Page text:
What You’ll Learn Inside the Course

After leading off with a very helpful “Start Here” PDF and an introduction video Gleb gets right into his lighting hacks with several videos taking special care to break down each and every lighting hack in detail:

1. Fake Reflection – Learn how to “borrow” reflections from an alternative source inside your scene instead of using the reflections from the actual objects in the scene.

2.1 Fake Caustics – Caustics can take all the get-up-and-go out of your render time so this will show you how to add a fake caustics effect to quickly get back to creating great artwork for your scene.

2.2 Light Texture – Borrowing from a technique used directly in cinematography, Gleb demonstrates how to add shadowy textures to your lights in Cycles giving your lighting much more depth without adding render time.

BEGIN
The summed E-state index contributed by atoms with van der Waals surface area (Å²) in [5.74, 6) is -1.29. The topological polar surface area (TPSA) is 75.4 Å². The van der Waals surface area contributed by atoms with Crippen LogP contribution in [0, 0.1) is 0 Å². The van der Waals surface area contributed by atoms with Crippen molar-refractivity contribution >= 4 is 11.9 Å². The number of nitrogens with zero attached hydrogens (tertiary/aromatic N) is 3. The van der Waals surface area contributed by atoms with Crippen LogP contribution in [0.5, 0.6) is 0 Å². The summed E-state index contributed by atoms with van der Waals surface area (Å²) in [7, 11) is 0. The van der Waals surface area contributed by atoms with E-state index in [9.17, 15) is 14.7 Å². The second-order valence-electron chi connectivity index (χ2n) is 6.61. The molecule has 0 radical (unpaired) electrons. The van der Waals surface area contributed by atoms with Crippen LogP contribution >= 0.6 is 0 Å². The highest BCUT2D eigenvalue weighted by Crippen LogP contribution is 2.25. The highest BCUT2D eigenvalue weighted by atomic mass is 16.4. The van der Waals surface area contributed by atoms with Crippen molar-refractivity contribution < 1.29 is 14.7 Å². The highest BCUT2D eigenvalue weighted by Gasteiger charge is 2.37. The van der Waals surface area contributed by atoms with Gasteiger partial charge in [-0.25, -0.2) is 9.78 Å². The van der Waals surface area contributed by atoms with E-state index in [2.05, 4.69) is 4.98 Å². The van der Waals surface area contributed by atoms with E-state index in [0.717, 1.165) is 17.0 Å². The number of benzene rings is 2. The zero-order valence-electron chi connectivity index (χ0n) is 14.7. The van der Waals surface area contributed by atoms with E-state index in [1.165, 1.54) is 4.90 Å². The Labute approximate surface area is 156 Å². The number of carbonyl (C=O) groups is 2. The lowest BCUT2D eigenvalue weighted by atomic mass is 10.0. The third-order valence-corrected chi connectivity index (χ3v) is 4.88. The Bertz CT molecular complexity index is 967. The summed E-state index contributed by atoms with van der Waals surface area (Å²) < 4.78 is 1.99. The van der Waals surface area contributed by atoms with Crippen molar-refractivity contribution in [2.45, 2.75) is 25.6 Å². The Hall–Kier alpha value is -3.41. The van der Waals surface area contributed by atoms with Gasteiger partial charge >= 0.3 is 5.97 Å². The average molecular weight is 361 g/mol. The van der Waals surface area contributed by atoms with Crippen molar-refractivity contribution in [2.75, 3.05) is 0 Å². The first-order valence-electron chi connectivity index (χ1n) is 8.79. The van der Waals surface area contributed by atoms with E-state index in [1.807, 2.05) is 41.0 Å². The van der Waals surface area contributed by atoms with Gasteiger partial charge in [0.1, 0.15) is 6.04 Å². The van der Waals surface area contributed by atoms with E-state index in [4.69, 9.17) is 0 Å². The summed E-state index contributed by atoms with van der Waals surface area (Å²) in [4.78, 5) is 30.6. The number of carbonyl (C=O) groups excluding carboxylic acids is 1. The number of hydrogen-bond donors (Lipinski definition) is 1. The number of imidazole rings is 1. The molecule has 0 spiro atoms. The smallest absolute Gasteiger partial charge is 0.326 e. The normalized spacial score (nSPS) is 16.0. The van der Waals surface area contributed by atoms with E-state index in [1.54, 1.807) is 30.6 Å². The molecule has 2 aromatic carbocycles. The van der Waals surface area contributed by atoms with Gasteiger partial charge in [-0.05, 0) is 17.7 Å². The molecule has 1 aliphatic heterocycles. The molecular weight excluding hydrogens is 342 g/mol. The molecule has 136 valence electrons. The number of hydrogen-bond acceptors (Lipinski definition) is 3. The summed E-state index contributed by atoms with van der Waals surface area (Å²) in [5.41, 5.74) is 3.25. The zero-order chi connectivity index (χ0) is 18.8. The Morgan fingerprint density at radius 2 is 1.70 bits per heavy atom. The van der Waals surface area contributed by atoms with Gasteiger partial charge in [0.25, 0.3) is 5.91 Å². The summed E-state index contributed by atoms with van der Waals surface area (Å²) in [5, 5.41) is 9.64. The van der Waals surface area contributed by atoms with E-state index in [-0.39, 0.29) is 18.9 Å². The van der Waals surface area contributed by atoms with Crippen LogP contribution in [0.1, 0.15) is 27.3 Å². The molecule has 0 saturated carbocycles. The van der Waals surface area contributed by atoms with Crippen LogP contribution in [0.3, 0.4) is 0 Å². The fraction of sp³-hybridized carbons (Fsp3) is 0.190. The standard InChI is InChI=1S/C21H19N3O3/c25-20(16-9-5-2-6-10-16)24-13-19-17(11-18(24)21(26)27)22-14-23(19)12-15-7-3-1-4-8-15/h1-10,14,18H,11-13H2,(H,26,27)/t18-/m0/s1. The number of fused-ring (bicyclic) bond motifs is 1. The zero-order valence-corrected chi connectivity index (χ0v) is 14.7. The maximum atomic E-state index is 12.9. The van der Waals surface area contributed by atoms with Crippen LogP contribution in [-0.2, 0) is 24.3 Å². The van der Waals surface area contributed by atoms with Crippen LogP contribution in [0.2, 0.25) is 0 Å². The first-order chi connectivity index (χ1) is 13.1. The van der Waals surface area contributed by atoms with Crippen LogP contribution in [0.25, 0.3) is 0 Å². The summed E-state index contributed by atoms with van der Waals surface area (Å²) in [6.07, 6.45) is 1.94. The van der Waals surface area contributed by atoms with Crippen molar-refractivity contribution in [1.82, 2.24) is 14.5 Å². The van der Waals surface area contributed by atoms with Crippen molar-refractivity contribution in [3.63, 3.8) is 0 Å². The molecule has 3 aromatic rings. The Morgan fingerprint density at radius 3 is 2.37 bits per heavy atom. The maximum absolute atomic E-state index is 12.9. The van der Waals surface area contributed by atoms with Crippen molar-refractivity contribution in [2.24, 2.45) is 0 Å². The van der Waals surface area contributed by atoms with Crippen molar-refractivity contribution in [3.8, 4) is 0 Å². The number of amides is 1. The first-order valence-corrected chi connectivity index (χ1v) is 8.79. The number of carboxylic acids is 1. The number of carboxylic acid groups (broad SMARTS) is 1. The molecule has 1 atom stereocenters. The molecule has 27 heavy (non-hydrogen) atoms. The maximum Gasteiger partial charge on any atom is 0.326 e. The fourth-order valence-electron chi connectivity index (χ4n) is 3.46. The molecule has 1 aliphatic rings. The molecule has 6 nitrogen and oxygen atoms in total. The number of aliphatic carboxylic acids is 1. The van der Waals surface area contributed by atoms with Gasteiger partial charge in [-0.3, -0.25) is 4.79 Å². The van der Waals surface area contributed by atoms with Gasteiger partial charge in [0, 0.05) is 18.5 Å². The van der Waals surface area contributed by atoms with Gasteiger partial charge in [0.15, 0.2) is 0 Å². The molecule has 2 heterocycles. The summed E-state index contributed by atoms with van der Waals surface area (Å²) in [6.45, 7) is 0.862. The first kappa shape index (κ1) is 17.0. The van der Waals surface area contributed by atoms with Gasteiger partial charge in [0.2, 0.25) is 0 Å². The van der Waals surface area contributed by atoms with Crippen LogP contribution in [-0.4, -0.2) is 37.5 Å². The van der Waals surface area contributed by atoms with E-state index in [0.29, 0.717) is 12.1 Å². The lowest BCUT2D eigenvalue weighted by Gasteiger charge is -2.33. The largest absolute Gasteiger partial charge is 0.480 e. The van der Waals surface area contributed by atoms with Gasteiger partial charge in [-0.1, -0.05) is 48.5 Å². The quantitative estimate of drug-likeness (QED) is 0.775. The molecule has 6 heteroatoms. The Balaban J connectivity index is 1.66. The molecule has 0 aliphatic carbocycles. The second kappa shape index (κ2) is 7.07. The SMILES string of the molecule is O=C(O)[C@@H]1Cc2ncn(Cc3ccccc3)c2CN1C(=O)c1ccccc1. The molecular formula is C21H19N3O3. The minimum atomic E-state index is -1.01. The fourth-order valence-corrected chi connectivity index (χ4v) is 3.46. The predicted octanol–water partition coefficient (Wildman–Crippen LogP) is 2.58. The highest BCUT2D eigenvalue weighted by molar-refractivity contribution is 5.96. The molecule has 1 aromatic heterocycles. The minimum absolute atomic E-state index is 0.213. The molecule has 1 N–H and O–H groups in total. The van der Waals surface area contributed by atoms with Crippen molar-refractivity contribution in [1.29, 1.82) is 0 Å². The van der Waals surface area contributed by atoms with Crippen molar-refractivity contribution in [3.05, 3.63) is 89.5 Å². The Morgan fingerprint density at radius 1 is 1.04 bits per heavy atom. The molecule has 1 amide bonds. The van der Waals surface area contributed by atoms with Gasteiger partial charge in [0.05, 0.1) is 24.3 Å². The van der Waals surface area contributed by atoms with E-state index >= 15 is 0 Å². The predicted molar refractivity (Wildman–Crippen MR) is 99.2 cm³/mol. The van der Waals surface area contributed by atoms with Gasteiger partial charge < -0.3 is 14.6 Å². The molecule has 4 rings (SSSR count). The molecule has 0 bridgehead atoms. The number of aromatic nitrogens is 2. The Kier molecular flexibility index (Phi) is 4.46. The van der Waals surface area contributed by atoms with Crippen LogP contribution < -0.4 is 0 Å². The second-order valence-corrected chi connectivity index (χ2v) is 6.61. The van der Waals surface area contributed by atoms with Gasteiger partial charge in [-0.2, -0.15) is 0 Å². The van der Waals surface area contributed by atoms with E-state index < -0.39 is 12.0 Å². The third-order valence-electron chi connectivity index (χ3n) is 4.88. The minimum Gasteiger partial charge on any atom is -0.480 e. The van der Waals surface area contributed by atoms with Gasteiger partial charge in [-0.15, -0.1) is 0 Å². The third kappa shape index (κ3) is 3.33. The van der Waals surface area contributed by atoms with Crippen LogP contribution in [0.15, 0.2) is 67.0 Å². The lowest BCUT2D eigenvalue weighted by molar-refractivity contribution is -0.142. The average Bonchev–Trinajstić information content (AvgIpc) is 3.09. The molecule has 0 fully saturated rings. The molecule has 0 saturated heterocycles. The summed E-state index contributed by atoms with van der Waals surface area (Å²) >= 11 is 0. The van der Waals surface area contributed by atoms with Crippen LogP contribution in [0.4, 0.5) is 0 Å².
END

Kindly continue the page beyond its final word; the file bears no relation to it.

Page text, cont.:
3.1 Wet Ground – This is one of my favorites in this course and is really simple as well. If you’ve ever wanted to know how to add that wet street looking effect you see in old films then this will get you those results in record time.

3.2 Super Glossy – Learn how to really punch up and accentuate the surface textures of your materials by adding some ultra glossy reflections to your materials.

4. Normal-Based Lighting – Another favorite tip shows you how to get the perfect rim lighting effects using the normal node in Cycles. This one tip can really improve the quality of your renders if you really understand how to exploit the lighting hack to the fullest.